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Old 08-02-2004, 05:10 PM   #15
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Interesting approach..

I am interested in following along with your thinking here. If it wasn't for the cost I would think that an aluminum honeycomb panel would be the answer. You know, two skins of thin aluminum with a honeycomb of aluminum hexagons in between. I have no idea how such a panel is manufactured if welding is involved though. Another thought might be to use some sort of corrugated or ribbed aluminum panel on the bottom with a flat panel attatched to the top. Could aluminum be spot welded to attach the top sheet to the bottom sheet? What about rivits or epoxy?

Malcolm
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Old 08-02-2004, 05:29 PM   #16
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Epoxy

Malcolm,

I have actually seen composite panels being built in a factory, real high tech stuff, they have a couple of people slopping epoxy glue on a sheet of metal then the plop the composite core in the epoxy then flop a sheet of flat stock with more epoxy on top, then run it thru the oven to set the epoxy. The ones I saw being made were using a honeycomb made of some type of fiber reinforced cardboard. They were intended for use as an architectural wall panel. But they do make one with an aluminum honeycomb. Didn't ask how much...probably don't want to know BTW I am watching this with interest too. I have a rear floor replacement staring me in the wallet too

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Old 08-02-2004, 05:42 PM   #17
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Just a note: Land Rovers have always had aluminum floors reinforced
with galvinized steel bracing riveted together . It's said that three quarters of all that were made are still on the road.
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Old 08-02-2004, 06:01 PM   #18
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Quote:
Originally Posted by Craftsman
Just a note: Land Rovers have always had aluminum floors reinforced
with galvinized steel bracing riveted together . It's said that three quarters of all that were made are still on the road.
Jack
That is interesting; I didn’t know that Land Rovers were built so well. I am planning on having the supports made of aluminum welded to the floor instead of riveted as I feel that will give better support.

In fact, since slipping the 1/8" piece in place should be a little easier without it’s under bracing. Once it is in place all the under bracing can be put in place and a commercial welder is going to come out to weld everything as I specify.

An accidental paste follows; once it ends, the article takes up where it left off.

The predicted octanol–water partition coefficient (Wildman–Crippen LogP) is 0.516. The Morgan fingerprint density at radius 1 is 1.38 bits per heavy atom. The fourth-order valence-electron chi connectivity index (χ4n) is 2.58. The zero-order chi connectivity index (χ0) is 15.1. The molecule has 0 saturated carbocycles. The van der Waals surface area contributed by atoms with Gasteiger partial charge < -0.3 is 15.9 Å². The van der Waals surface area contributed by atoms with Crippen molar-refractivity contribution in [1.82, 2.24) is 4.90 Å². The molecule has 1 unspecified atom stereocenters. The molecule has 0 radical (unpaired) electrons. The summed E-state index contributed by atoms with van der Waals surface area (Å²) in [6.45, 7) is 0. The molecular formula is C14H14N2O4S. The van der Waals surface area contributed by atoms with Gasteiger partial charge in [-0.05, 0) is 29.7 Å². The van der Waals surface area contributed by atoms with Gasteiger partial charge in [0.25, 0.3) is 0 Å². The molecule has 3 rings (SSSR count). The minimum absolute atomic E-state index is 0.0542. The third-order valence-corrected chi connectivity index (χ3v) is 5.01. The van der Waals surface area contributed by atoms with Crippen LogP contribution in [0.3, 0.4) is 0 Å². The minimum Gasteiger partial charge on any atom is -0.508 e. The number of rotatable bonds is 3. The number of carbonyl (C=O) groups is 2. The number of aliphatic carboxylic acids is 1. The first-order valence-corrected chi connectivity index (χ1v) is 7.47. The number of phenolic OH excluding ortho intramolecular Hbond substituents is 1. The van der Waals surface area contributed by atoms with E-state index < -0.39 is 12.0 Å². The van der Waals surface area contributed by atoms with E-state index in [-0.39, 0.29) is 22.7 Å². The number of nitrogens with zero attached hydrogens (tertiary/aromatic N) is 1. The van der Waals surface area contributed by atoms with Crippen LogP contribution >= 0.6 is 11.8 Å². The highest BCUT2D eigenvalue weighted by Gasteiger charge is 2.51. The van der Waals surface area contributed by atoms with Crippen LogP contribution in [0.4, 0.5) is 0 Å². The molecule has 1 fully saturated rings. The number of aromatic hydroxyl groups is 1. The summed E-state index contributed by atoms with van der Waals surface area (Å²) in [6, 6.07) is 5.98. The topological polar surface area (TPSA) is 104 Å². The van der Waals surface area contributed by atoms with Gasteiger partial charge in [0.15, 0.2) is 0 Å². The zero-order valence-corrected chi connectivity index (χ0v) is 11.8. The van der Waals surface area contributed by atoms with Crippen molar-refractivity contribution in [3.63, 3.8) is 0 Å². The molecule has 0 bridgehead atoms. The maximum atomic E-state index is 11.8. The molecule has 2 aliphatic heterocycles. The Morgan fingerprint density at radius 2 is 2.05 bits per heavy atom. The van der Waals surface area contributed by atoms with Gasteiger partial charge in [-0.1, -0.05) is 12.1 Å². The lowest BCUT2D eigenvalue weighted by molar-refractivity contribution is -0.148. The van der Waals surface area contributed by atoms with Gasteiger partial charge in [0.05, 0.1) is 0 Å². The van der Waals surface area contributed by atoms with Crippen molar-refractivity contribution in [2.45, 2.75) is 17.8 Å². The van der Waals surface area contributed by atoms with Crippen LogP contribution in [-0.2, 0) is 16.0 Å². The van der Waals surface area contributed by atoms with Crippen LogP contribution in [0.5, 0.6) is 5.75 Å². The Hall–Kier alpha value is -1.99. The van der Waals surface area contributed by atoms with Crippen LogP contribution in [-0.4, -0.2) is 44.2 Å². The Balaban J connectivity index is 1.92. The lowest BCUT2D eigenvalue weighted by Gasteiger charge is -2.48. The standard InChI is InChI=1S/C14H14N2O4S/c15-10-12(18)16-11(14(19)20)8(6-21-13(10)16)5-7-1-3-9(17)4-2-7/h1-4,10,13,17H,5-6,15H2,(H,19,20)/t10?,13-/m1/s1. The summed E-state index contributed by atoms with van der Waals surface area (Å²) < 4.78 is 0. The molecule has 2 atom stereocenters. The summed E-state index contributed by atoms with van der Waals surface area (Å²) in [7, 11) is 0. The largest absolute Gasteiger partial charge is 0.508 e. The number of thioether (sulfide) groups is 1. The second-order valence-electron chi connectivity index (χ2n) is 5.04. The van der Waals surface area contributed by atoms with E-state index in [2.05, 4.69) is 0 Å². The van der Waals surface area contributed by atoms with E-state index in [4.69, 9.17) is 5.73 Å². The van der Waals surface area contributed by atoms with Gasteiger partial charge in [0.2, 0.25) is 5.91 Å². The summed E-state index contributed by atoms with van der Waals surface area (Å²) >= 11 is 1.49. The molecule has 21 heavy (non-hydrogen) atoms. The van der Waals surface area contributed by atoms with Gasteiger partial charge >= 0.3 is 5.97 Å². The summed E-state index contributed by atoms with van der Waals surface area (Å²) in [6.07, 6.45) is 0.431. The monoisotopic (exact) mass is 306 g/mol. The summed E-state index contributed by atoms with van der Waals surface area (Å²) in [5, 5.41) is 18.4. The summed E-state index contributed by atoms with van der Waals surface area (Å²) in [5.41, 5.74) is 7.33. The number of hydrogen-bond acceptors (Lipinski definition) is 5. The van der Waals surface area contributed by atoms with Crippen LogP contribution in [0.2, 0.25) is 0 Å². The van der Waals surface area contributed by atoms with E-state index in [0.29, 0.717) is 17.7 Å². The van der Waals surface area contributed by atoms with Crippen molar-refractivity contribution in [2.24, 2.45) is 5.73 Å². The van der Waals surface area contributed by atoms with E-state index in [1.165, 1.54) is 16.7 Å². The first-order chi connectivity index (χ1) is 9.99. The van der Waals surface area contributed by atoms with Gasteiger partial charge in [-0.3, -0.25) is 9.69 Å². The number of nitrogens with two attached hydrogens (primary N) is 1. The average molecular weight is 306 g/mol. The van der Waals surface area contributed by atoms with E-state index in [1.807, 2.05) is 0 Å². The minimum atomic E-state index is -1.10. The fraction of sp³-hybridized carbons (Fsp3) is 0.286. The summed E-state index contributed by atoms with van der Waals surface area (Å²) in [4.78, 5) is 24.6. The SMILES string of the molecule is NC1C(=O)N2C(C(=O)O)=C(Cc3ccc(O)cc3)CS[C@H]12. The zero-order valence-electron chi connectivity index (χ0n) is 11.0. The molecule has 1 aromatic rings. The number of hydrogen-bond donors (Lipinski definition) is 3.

At present I am just getting everything lined up as I have yet to remove all the interior in back and the belly pan, black tank, and anything else that needs removal. When I have it welded everything under there will be insulated against the welding sparks so as not to accidentally burn an unwanted hole someplace. Also someone inside as well as outside for fire prevention.

Right now I just need to get the engineering of the new floor up to snuff, and hear all the input I can get from members
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Old 08-02-2004, 07:39 PM   #19
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Malcolm,

Didn't ask how much...probably don't want to know BTW I am watching this with interest too. I have a rear floor replacement staring me in the wallet too

Aaron
We had a discussion on composite floors about 6 weeks ago. http://www.airforums.com/forum...3&postcount=11
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Old 08-03-2004, 10:30 PM   #20
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We had a discussion on composite floors about 6 weeks ago. http://www.airforums.com/forum...3&postcount=11
The thread you are referring to is correctly located at http://www.airforums.com/forum...t=osb+flooring and the discussion is not at all about the use of Aluminum for a floor but is instead about OSB floooring which is a material of less quality that any grade of exterior plywood. OSB is unsuitable by all specifications, even the humidity index of OSB is only rated to 19% meaning that it will hold up well if it does not encounter any water or high degrees of mosture.
I certainly hope that nobody has used this material as it will fail.

Please see the last drawing above as this is where the discussion about the use of Aluminum as a floor have matured. Comments are appreciated. If you even think of a minor flaw, besides cost, then please post it.
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Old 08-03-2004, 11:39 PM   #21
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The thread you are referring to is correctly located at http://www.airforums.com/forum...t=osb+flooring and the discussion is not at all about the use of Aluminum for a floor but is instead about OSB floooring which is a material of less quality that any grade of exterior plywood.
Excuse me. The thread cited was about OSB, but did discuss aluminum composite flooring starting at #9.
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Old 08-04-2004, 01:20 AM   #22